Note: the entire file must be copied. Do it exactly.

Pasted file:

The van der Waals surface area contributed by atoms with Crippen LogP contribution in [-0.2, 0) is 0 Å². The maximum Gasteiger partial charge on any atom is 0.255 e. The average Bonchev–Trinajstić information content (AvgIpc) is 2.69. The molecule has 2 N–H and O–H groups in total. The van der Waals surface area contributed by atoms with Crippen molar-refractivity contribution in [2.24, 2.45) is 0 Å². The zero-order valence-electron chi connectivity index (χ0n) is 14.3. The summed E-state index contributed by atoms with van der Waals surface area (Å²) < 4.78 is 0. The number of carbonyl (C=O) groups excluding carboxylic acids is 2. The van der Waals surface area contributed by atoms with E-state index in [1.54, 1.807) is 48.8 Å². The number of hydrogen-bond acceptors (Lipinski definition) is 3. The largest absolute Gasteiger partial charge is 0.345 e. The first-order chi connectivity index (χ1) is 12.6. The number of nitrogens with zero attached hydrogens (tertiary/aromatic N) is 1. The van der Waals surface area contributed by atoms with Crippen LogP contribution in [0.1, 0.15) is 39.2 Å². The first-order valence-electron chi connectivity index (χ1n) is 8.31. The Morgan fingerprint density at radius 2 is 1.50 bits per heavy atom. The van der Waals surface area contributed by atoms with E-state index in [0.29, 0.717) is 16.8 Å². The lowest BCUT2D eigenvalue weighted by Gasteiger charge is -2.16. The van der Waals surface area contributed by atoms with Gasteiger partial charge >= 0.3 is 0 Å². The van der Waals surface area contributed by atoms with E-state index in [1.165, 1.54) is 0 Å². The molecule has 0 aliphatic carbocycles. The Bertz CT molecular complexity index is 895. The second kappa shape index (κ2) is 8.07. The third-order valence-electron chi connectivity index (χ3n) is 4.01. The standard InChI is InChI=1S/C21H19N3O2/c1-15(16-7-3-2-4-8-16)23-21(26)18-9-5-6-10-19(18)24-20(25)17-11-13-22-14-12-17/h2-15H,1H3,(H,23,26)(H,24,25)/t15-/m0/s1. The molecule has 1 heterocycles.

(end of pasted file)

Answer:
The van der Waals surface area contributed by atoms with Crippen LogP contribution in [-0.2, 0) is 0 Å². The maximum Gasteiger partial charge on any atom is 0.255 e. The average Bonchev–Trinajstić information content (AvgIpc) is 2.69. The molecule has 2 N–H and O–H groups in total. The van der Waals surface area contributed by atoms with Crippen molar-refractivity contribution in [2.24, 2.45) is 0 Å². The zero-order valence-electron chi connectivity index (χ0n) is 14.3. The summed E-state index contributed by atoms with van der Waals surface area (Å²) < 4.78 is 0. The number of carbonyl (C=O) groups excluding carboxylic acids is 2. The van der Waals surface area contributed by atoms with E-state index in [1.54, 1.807) is 48.8 Å². The number of hydrogen-bond acceptors (Lipinski definition) is 3. The largest absolute Gasteiger partial charge is 0.345 e. The first-order chi connectivity index (χ1) is 12.6. The number of nitrogens with zero attached hydrogens (tertiary/aromatic N) is 1. The van der Waals surface area contributed by atoms with Crippen LogP contribution in [0.1, 0.15) is 39.2 Å². The first-order valence-electron chi connectivity index (χ1n) is 8.31. The Morgan fingerprint density at radius 2 is 1.50 bits per heavy atom. The van der Waals surface area contributed by atoms with E-state index in [0.29, 0.717) is 16.8 Å². The lowest BCUT2D eigenvalue weighted by Gasteiger charge is -2.16. The van der Waals surface area contributed by atoms with Gasteiger partial charge >= 0.3 is 0 Å². The van der Waals surface area contributed by atoms with E-state index in [1.165, 1.54) is 0 Å². The molecule has 0 aliphatic carbocycles. The Bertz CT molecular complexity index is 895. The second kappa shape index (κ2) is 8.07. The third-order valence-electron chi connectivity index (χ3n) is 4.01. The standard InChI is InChI=1S/C21H19N3O2/c1-15(16-7-3-2-4-8-16)23-21(26)18-9-5-6-10-19(18)24-20(25)17-11-13-22-14-12-17/h2-15H,1H3,(H,23,26)(H,24,25)/t15-/m0/s1. The molecule has 1 heterocycles.